Should Medical Marijuana Be Legalized?

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Legalization of Medical Marijuana

Marijuana is not like other helpful drugs that have amazing medical benefits. It is not made available to thousands of patients that could gain quality of live from it. Many Americans are forced to use second rate drugs to help them deal with conditions such as nausea, glaucoma, chronic pain, and multiple sclerosis. Why does the “world’s best health care system” use drugs that are not as effective as marijuana, but have more side effects? The United States Federal Government is going on a personal crusade to ban legalized marijuana. Before the government makes a decision about the legality of the medical use of marijuana, they should weigh the influences that marijuana has on society in correlation with the affects the legalization of marijuana would have. If legalized marijuana is more harmful to society, then the laws against it should be retained. If the laws are more harmful than the substance; the laws should be changed.

Marijuana, like most illegal drugs, needs to have its background explained so that the common person can become educated. Marijuana’s scientific name is cannabis sativa. It is a plant that consists of dried flowers, leaves, stems, and seeds that provide medical benefits by the main active chemical THC (delta-9-tetrahydrocannabinol){Mayo Clinic}. The membranes of certain nerve cells in the brain contain protein receptors that bind to THC. Once securely in place, THC enacts a series of cellular reactions that ultimately leads to the “high” that users experience when they use marijuana.

The principal constituent of cannabis, tetrahydrocannabinol (THC), is effective in treating nausea, vomiting, appetite loss, and acute/chronic pain. Oral THC (dronabinol) and the synthetic cannabinoid (Marinol) are common substitute pharmaceutical products. Marinol is widely available through prescription. It comes in the form of a pill and is also being synthesized by researchers for suitability via other delivery methods, such as an inhaler or patch. The active ingredient of Marinol is synthetic THC, which has been registered for medical use in the United States and the United Kingdom. Unfortunately, they have not been widely used because patients find it difficult to tolerate doses of these drugs. Advocates for the medical use of cannabis argue that patients should be allowed to use cannabis to relieve these above-mentioned symptoms.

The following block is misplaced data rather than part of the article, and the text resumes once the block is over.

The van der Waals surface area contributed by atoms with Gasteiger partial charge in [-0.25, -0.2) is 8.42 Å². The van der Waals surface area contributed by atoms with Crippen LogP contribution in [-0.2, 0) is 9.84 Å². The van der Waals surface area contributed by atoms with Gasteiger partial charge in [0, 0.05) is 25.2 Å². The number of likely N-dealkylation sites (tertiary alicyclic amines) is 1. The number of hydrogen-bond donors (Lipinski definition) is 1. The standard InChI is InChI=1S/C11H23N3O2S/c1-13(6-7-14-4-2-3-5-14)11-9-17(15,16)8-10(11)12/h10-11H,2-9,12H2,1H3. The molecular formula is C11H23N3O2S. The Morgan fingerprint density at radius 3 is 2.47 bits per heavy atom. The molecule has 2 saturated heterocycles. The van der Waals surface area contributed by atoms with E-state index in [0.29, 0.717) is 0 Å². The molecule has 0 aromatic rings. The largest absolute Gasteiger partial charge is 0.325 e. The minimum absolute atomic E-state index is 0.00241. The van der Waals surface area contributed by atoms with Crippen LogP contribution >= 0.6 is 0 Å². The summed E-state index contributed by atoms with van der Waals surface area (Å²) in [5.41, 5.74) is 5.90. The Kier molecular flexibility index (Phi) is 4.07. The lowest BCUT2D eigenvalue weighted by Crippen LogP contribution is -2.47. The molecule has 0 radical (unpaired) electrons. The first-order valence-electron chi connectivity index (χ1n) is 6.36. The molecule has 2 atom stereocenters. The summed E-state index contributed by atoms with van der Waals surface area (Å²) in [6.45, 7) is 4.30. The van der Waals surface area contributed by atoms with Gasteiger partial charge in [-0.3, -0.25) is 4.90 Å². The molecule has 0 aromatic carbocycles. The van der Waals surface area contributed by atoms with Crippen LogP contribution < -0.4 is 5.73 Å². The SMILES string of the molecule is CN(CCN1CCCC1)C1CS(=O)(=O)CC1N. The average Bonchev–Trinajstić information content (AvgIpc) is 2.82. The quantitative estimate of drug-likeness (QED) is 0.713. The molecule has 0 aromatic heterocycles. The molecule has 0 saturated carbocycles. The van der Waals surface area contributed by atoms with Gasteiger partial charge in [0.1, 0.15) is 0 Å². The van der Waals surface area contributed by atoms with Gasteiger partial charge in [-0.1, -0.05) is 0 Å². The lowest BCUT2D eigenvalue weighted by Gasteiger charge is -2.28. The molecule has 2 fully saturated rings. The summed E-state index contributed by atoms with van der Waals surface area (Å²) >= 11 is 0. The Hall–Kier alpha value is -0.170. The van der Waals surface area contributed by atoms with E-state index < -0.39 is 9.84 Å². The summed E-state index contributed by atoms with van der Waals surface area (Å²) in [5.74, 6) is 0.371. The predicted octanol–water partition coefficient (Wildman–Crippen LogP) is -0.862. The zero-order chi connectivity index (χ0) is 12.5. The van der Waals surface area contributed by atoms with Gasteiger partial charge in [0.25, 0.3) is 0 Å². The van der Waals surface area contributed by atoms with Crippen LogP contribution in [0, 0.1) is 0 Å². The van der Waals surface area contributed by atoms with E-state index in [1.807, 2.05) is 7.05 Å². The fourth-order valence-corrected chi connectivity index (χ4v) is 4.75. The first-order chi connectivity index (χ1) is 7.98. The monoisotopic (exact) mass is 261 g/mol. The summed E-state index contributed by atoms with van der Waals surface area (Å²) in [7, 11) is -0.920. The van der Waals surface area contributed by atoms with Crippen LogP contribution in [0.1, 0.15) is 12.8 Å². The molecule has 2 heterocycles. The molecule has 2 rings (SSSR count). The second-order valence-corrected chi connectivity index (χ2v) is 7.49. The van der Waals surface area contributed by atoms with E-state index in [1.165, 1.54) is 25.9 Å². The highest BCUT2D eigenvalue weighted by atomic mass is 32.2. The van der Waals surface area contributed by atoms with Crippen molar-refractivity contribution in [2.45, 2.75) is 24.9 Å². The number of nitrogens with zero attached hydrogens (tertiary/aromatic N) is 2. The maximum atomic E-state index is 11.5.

U.S. states like California, Oregon, and Hawaii were the “first states to legalize growth, possession, and use of Marijuana for prescribed medical purposes.” {HAWAII} In California there is no state regulation or standard for the cultivation and/or distribution medical marijuana. California leaves the establishment of any guidelines to local jurisdictions, which can vary widely. For example, Marin County allows up to six mature plants, and/or a half-pound dried marijuana. Its neighbor, Sonoma County permits possession of three pounds of marijuana, and allows cultivation up to ninety-nine plants, and physicians may recommend more for patients who they feel are of exceptional need. These state governments have legislated to allow the medical prescription of cannabis, but the US federal government has tried to prevent patients from obtaining cannabis and threatened physicians who prescribe it with criminal prosecution or loss of their license to practice. Washington politicians claim the United States has a national commitment to democracy, liberty and freedom, but also boasts that Americans sustain the best health care in the world. These will remain just claims until our lawmakers restore the freedom to use cannabis as medicine, which they revoked with the passage of the Controlled Substance Act in 1970 {Legal MJ Favors}. In the UK and Australia, committees of inquiry have recommended medical prescription marijuana (UK) and exemption from criminal prosecution for the use of it (New South Wales, Australia), but government...
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